Editor in Chief: Moh. Reza Huwaida Sunday, January 21st, 2018

The 25th Anniversary of Chernobyl Incident

Amid global concern about the safety of nuclear energy, Russian and Ukrainian leaders marked 25th years of world's worst nuclear disaster on April 26, on a historic visit to Chernobyl. Russian President, Dmitry Medvedev, making the first ever visit by a Russian president to Chernobyl Atomic power Station, and Ukrain President, Viktor Yanukovych paid tribute to the victims of the April 1986 catastrophe. While hailing the sacrifices of the Soviet clean-up workers, both called for greater security at atomic power stations. "We are marking a tragic date. Twenty five years have passed and we have understood that nuclear accidents have colossal consequences for the population," said Yanukovych. "Today is another chance to think how we should run nuclear power plants and that their safety depends on us," he added.

Celebration of the anniversary of Chernobyl disaster comes after Tsunami-caused damages at Japan's Fukushima Daiichi nuclear power plant, which sparked serious global concern over the disastrous risks of nuclear power.  However, such nuclear incidents will inherent pressurize countries exploiting nuclear energy for military as well as civil purposes to reassess thoroughly the projects to avoid possible nuclear incidents. Watching videos and reading news released on virtual world will certainly creates problem for countries establishing such power plants, but can such incidents cause stoppage of nuclear projects.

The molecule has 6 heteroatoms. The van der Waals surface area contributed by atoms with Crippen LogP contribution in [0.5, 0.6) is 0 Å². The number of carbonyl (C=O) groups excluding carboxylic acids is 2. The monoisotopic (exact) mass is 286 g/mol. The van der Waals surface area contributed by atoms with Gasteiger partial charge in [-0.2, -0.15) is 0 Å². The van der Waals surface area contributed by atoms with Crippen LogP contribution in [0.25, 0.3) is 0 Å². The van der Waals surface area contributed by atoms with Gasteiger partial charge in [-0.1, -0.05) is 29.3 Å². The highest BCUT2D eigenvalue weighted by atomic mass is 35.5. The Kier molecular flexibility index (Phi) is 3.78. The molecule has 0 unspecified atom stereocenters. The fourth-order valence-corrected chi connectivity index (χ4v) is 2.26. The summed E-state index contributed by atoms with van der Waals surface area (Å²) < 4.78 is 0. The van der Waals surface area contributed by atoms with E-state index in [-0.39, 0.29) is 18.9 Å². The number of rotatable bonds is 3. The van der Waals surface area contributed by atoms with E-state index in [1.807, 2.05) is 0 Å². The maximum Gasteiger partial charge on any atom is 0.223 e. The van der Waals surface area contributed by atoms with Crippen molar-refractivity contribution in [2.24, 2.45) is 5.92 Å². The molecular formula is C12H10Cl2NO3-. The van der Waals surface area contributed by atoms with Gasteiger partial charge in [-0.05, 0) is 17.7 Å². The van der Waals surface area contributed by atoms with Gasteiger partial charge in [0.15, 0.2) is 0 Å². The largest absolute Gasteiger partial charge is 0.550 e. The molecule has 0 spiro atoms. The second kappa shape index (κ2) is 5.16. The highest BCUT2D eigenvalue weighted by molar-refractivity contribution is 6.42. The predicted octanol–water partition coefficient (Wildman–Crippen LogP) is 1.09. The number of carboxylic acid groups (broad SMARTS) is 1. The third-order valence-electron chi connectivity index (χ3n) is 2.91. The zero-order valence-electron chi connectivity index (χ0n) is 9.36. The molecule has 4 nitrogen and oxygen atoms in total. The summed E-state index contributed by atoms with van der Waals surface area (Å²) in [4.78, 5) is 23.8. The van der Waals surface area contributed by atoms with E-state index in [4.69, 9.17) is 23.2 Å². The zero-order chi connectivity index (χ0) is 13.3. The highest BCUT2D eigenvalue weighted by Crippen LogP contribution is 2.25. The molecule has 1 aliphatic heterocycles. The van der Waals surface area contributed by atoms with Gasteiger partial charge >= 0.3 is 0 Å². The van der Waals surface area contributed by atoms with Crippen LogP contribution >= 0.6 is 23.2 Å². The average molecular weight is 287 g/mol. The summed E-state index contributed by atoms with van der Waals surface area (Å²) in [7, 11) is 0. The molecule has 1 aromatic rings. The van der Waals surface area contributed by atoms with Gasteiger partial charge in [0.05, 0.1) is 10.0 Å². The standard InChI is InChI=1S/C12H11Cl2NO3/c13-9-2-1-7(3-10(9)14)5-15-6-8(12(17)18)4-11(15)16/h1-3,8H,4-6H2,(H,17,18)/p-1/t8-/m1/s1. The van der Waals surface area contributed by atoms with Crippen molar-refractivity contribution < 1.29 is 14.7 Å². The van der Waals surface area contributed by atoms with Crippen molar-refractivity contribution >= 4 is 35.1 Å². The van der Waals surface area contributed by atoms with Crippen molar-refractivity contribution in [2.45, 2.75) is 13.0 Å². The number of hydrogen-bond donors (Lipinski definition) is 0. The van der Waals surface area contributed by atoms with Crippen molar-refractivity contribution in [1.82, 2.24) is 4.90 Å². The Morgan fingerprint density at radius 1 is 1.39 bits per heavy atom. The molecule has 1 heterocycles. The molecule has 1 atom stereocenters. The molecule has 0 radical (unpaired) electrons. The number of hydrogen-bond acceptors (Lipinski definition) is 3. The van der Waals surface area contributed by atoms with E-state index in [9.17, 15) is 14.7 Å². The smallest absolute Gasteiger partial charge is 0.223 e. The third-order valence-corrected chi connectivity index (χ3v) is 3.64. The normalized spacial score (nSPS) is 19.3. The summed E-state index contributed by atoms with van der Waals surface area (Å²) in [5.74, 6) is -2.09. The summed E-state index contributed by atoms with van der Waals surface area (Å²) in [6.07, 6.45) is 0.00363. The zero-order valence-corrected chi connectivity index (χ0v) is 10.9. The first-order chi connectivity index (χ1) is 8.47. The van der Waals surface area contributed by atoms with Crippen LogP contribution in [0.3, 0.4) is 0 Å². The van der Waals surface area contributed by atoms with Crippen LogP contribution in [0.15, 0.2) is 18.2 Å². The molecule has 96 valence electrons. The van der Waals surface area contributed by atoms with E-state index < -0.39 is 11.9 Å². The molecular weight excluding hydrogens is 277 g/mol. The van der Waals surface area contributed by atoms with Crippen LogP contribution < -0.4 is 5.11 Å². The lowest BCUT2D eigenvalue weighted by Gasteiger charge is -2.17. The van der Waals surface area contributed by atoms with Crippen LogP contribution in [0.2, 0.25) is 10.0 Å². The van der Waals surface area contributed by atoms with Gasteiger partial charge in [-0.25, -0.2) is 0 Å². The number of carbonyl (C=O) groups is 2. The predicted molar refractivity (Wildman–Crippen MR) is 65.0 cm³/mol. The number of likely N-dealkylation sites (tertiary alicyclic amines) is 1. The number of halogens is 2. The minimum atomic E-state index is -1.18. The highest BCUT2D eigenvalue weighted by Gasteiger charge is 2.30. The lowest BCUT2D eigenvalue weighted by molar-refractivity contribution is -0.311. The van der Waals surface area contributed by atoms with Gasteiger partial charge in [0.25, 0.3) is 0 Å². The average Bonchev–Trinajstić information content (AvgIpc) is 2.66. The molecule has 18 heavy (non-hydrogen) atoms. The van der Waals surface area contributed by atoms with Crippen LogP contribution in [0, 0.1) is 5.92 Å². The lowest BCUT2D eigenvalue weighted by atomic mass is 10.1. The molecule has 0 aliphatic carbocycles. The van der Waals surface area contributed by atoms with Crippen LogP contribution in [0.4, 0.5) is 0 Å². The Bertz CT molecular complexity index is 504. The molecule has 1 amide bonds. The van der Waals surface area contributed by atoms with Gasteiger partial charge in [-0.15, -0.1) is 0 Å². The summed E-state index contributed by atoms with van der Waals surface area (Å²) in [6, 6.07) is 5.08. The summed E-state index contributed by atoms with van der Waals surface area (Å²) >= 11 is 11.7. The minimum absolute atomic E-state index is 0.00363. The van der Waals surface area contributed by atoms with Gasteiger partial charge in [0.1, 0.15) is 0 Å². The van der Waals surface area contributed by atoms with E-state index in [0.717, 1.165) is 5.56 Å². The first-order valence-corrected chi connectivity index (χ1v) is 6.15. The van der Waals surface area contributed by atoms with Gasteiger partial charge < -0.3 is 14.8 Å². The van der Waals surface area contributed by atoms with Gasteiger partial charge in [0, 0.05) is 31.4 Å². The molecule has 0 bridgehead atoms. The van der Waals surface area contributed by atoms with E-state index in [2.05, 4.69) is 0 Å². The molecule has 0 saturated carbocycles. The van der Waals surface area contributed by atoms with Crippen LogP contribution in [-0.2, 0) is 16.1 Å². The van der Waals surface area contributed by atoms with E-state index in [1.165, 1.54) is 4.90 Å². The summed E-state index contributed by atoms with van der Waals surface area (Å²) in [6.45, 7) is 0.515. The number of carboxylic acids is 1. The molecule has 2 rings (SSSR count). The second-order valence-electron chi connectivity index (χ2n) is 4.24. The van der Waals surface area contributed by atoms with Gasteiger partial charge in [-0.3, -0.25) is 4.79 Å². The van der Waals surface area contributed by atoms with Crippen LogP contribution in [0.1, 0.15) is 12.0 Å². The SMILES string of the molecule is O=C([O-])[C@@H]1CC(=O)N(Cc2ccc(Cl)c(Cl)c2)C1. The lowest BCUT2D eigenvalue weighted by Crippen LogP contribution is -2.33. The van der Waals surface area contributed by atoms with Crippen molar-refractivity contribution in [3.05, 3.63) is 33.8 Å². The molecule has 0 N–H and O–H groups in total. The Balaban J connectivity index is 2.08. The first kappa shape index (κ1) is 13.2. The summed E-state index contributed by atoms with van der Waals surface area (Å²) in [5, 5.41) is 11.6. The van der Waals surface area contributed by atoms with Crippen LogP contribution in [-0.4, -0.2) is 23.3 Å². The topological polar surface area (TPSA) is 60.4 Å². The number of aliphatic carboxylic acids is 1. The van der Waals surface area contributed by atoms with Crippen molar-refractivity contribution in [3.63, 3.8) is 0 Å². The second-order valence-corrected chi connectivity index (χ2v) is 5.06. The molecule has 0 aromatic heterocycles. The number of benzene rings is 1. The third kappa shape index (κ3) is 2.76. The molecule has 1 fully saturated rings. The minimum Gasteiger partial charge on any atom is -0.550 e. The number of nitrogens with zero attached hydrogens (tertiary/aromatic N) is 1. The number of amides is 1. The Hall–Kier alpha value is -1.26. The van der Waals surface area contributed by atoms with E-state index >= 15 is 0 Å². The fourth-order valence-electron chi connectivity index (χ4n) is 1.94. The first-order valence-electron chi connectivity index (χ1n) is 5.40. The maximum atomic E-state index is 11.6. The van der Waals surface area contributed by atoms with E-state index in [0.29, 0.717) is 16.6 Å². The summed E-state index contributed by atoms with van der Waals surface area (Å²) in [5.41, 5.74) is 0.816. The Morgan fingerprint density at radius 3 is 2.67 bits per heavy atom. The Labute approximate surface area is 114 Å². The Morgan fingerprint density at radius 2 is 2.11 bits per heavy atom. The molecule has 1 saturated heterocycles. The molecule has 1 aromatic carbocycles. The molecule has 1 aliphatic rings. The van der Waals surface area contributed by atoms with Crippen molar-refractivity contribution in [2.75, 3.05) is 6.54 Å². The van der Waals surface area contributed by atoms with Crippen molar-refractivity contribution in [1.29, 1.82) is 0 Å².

There are two main reasons for swell of nuclear plants around the world is lack of energy supply to run the engine of economic development machine. As the population is tremendously increasing, particularly in developing countries, and providing goods and services for such a quantity of human beings entails huge consumption of energy. The increasing demand of energy in the world has made countries to seek for a more stable and certain energy resources to keep save their economic growth and development, and the shortage of supply accelerated the process.

On the other hand, the spiraling price rise of fossil fuels—cool, gas and oil—and their damaging effects on environment is another source of anxiety, and has made the nuclear energy interesting.
Thus, however, incidents of Chernobyl and Fukushima have dealt effects on the process, but it looks quite unlikely to bring current large nuclear project into stoppage. What countries will do, hereafter, perhaps, would be enhancing the investment in order to ensure the safety of power plants.